EG Radius reports that developer Nuveen Real Estate has submitted plans for the refurbishment and extension of 40 Holborn Viaduct EC1. Eric Parry Architects has lodged proposals for a “radical repositioning” of a 15-year-old Rolfe Judd-designed office building at one of the City of London’s western gateways.Its plans for 40 Holborn Viaduct would strip the 2008 steel-framed block back to its sub- and super-structure and add three new storeys – as well as extending the building outwards towards Holborn Circus with new planted balconies. The redeveloped building would be 12 storeys tall and have a lower-ground floor and two basement levels.
City of London
EG Radius reports that M&G Real Estate has agreed a third major letting at its 900,000 sqft 40 Leadenhall EC3 office development, taking the scheme to 70% prelet in just under a year. The company has signed a lease for 50,827 sqft with fintech company Acrisure.
Property Week reports that Orega is to open 37,000 sq ft of new flexible workspace at 70 Gracechurch Street in the City of London. The flexible workspace provider said it had completed a management agreement with landlords, with the new space set to open in January 2024. The office space will be refurbished to provide around 650 workstations alongside meeting rooms and collaboration spaces on the fourth and seventh floors of the building.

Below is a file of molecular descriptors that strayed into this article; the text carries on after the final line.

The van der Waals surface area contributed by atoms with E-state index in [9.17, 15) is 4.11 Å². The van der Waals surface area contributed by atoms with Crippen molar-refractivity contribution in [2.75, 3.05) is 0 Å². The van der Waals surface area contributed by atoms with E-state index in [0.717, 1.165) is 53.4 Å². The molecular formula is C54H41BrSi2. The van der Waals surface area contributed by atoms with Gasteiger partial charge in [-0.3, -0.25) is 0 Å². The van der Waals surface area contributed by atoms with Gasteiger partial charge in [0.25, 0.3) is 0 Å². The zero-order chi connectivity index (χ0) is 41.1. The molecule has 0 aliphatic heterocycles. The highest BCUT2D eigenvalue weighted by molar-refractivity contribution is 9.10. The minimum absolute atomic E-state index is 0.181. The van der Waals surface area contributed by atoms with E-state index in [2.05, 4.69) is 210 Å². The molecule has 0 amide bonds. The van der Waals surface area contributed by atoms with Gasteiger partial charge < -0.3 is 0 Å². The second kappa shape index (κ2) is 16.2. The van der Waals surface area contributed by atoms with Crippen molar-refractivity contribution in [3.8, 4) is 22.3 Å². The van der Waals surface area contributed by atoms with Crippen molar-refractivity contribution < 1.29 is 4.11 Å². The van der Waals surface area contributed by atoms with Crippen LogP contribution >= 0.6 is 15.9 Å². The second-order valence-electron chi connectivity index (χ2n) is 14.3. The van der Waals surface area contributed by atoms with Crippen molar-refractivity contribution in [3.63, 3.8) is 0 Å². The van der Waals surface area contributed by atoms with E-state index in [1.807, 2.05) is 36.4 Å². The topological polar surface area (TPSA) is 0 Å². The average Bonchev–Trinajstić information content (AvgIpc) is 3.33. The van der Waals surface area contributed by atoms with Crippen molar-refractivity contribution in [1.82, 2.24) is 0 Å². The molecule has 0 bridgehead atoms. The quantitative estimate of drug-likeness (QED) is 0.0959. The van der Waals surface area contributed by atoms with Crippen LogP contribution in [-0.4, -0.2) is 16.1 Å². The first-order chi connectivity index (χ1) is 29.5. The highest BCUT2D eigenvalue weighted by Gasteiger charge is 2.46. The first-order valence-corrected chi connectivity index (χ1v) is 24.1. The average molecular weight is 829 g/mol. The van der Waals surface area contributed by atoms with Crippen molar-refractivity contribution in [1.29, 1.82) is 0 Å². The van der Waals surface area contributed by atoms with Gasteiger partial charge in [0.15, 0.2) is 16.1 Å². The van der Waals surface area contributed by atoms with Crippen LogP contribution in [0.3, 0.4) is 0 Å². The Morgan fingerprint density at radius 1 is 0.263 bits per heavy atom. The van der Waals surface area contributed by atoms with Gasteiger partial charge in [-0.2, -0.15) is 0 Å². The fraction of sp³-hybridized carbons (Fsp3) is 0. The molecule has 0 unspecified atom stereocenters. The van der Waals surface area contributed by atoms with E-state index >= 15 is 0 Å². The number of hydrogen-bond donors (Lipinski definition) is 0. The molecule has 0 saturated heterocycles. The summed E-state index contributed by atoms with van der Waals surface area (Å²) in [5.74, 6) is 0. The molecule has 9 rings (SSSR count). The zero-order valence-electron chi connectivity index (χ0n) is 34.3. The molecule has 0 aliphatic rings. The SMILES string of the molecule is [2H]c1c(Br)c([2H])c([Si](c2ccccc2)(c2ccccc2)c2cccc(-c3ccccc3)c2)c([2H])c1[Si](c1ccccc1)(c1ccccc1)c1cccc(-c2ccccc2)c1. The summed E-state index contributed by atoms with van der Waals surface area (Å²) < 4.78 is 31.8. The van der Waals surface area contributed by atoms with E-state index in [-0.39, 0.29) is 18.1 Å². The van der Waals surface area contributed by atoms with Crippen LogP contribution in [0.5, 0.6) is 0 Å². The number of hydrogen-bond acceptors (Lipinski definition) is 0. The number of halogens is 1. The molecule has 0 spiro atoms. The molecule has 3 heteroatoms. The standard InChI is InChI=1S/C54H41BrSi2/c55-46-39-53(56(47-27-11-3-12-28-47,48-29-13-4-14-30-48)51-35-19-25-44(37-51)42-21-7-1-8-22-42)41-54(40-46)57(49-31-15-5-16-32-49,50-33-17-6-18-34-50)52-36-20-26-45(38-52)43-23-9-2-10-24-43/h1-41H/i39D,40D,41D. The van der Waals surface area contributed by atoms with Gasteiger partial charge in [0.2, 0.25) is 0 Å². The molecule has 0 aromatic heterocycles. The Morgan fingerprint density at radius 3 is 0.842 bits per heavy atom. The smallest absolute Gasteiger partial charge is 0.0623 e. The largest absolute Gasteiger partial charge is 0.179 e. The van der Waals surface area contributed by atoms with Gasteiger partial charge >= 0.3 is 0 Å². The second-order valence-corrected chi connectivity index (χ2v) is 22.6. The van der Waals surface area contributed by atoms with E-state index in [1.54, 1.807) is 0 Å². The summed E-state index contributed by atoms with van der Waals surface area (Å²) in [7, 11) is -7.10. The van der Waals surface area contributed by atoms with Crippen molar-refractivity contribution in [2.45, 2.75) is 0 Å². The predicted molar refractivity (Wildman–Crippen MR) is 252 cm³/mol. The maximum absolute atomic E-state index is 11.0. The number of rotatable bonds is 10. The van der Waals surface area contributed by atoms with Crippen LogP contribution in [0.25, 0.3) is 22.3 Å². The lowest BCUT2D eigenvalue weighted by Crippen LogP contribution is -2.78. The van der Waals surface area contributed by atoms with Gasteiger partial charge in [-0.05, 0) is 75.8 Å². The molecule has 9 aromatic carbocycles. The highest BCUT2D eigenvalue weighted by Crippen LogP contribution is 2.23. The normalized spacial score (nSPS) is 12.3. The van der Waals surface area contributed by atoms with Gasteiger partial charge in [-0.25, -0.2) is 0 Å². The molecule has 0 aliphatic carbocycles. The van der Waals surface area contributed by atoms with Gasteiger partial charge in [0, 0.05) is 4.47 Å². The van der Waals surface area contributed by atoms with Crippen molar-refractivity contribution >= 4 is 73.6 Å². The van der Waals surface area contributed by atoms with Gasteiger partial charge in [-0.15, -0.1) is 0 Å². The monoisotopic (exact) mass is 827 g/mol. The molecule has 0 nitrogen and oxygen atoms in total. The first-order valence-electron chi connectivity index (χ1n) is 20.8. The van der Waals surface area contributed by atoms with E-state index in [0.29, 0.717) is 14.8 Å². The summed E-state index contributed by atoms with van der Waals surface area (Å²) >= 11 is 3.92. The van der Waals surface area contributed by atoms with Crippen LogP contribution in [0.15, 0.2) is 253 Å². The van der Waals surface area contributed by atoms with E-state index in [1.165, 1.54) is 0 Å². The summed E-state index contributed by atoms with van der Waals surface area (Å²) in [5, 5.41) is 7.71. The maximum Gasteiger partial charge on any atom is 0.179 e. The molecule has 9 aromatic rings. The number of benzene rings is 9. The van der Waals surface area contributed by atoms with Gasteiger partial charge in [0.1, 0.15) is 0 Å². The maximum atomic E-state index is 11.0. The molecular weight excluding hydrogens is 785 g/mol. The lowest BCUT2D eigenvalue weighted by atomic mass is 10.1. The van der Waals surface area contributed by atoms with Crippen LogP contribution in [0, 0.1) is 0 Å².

City of Westminster
Property Week reports that Shaftesbury Capital has instructed CBRE to sell the group’s Fitzrovia assets in London for in excess of £100m, according to reports. The Times revealed the newly merged West End property giant was seeking buyers for around 100,000 sq ft around Goodge Street and Charlotte Street. The portfolio, which is expected to attract the attention of sovereign wealth funds and cash-rich family offices for the Middle East and Far East, comprises 28 hospitality and leisure units, 11 offices, seven retail units and 56 flats.
The Architects’ Journal reports that Marks and Spencer has launched a legal bid to overturn Michael Gove’s rejection of its Pilbrow and Partners-designed plan to demolish and redevelop its Oxford Street store. The Levelling Up secretary made headlines last month when he overruled a planning inspector’s opinion and threw out the contentious proposals for the retailer’s Marble Arch site. Sacha Berendji, M&S’s operations director, announced this morning: ‘Today we have launched a legal challenge against the government’s decision to reject our Marble Arch store proposal. ‘We have done this because we believe the Secretary of State wrongly interpreted and applied planning policy to justify his rejection of our scheme on grounds of heritage and environmental concerns.
The Architects’’ Journal reports that a group of protestors have broken into and occupied a row of empty Ministry of Justice-owned houses in London, calling for them to be converted into council housing. The demonstration was staged to object to the sale of the government-owned empty homes to developers, with the protesters demanding the units instead be leased to the local authority for use as social housing. The houses were 28 former prison officers’ flats on Roman Way, on the doorstep of Pentonville Prison in Islington, some of which have lain empty for 27 years.